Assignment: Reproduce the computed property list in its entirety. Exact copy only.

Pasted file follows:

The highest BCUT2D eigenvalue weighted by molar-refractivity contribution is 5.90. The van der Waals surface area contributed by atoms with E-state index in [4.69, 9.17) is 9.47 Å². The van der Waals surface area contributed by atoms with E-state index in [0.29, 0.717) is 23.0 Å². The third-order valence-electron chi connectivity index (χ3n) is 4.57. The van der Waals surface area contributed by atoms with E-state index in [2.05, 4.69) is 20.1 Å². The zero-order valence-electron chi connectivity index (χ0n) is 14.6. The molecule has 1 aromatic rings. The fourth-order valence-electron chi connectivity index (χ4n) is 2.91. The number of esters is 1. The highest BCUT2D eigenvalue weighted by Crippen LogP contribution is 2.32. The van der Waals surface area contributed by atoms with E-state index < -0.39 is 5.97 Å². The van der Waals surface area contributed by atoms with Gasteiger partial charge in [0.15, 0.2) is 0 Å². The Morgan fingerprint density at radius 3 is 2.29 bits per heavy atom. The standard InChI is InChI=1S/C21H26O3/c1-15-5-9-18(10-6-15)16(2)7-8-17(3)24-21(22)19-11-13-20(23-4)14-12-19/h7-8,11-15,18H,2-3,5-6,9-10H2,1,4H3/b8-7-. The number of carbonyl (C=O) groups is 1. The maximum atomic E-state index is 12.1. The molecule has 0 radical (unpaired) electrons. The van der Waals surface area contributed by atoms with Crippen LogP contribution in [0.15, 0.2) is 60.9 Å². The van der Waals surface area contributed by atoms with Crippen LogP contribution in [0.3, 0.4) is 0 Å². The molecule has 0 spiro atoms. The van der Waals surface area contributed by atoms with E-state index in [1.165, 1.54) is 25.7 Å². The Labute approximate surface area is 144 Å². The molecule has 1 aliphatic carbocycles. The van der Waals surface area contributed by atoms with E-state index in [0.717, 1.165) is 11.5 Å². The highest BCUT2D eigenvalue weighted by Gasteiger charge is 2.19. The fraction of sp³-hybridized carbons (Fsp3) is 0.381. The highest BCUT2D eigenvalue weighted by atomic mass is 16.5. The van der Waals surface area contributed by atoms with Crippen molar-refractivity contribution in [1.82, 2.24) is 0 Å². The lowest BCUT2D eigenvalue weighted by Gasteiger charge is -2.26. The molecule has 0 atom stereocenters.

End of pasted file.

The highest BCUT2D eigenvalue weighted by molar-refractivity contribution is 5.90. The van der Waals surface area contributed by atoms with E-state index in [4.69, 9.17) is 9.47 Å². The van der Waals surface area contributed by atoms with E-state index in [0.29, 0.717) is 23.0 Å². The third-order valence-electron chi connectivity index (χ3n) is 4.57. The van der Waals surface area contributed by atoms with E-state index in [2.05, 4.69) is 20.1 Å². The zero-order valence-electron chi connectivity index (χ0n) is 14.6. The molecule has 1 aromatic rings. The fourth-order valence-electron chi connectivity index (χ4n) is 2.91. The number of esters is 1. The highest BCUT2D eigenvalue weighted by Crippen LogP contribution is 2.32. The van der Waals surface area contributed by atoms with E-state index < -0.39 is 5.97 Å². The van der Waals surface area contributed by atoms with Gasteiger partial charge in [0.15, 0.2) is 0 Å². The Morgan fingerprint density at radius 3 is 2.29 bits per heavy atom. The standard InChI is InChI=1S/C21H26O3/c1-15-5-9-18(10-6-15)16(2)7-8-17(3)24-21(22)19-11-13-20(23-4)14-12-19/h7-8,11-15,18H,2-3,5-6,9-10H2,1,4H3/b8-7-. The number of carbonyl (C=O) groups is 1. The maximum atomic E-state index is 12.1. The molecule has 0 radical (unpaired) electrons. The van der Waals surface area contributed by atoms with Crippen LogP contribution in [0.15, 0.2) is 60.9 Å². The van der Waals surface area contributed by atoms with Crippen LogP contribution in [0.3, 0.4) is 0 Å². The molecule has 0 spiro atoms. The van der Waals surface area contributed by atoms with E-state index in [1.165, 1.54) is 25.7 Å². The Labute approximate surface area is 144 Å². The molecule has 1 aliphatic carbocycles. The van der Waals surface area contributed by atoms with E-state index in [0.717, 1.165) is 11.5 Å². The highest BCUT2D eigenvalue weighted by Gasteiger charge is 2.19. The fraction of sp³-hybridized carbons (Fsp3) is 0.381. The highest BCUT2D eigenvalue weighted by atomic mass is 16.5. The van der Waals surface area contributed by atoms with Crippen molar-refractivity contribution in [1.82, 2.24) is 0 Å². The lowest BCUT2D eigenvalue weighted by Gasteiger charge is -2.26. The molecule has 0 atom stereocenters.